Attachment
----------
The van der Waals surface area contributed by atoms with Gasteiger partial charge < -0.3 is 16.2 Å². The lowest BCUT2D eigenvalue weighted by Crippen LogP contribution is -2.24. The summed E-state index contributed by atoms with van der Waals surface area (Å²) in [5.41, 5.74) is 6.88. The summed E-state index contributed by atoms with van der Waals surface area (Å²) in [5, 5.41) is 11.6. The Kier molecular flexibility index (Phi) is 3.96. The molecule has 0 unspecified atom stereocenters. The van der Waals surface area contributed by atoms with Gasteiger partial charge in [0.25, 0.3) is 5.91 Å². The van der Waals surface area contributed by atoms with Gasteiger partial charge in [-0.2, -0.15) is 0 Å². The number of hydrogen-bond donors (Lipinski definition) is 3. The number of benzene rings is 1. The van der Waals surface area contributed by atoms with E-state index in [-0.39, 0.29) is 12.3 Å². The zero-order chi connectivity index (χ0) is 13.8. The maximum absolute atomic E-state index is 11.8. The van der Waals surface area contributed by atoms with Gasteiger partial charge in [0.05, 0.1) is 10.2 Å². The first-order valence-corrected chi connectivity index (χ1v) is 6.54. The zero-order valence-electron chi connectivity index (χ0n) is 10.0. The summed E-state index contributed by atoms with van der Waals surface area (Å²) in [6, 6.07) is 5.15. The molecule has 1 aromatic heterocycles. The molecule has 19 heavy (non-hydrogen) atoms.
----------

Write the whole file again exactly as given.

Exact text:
The van der Waals surface area contributed by atoms with Gasteiger partial charge < -0.3 is 16.2 Å². The lowest BCUT2D eigenvalue weighted by Crippen LogP contribution is -2.24. The summed E-state index contributed by atoms with van der Waals surface area (Å²) in [5.41, 5.74) is 6.88. The summed E-state index contributed by atoms with van der Waals surface area (Å²) in [5, 5.41) is 11.6. The Kier molecular flexibility index (Phi) is 3.96. The molecule has 0 unspecified atom stereocenters. The van der Waals surface area contributed by atoms with Gasteiger partial charge in [0.25, 0.3) is 5.91 Å². The van der Waals surface area contributed by atoms with Gasteiger partial charge in [-0.2, -0.15) is 0 Å². The number of hydrogen-bond donors (Lipinski definition) is 3. The number of benzene rings is 1. The van der Waals surface area contributed by atoms with E-state index in [-0.39, 0.29) is 12.3 Å². The zero-order chi connectivity index (χ0) is 13.8. The maximum absolute atomic E-state index is 11.8. The van der Waals surface area contributed by atoms with Gasteiger partial charge in [0.05, 0.1) is 10.2 Å². The first-order valence-corrected chi connectivity index (χ1v) is 6.54. The zero-order valence-electron chi connectivity index (χ0n) is 10.0. The summed E-state index contributed by atoms with van der Waals surface area (Å²) in [6, 6.07) is 5.15. The molecule has 1 aromatic heterocycles. The molecule has 19 heavy (non-hydrogen) atoms.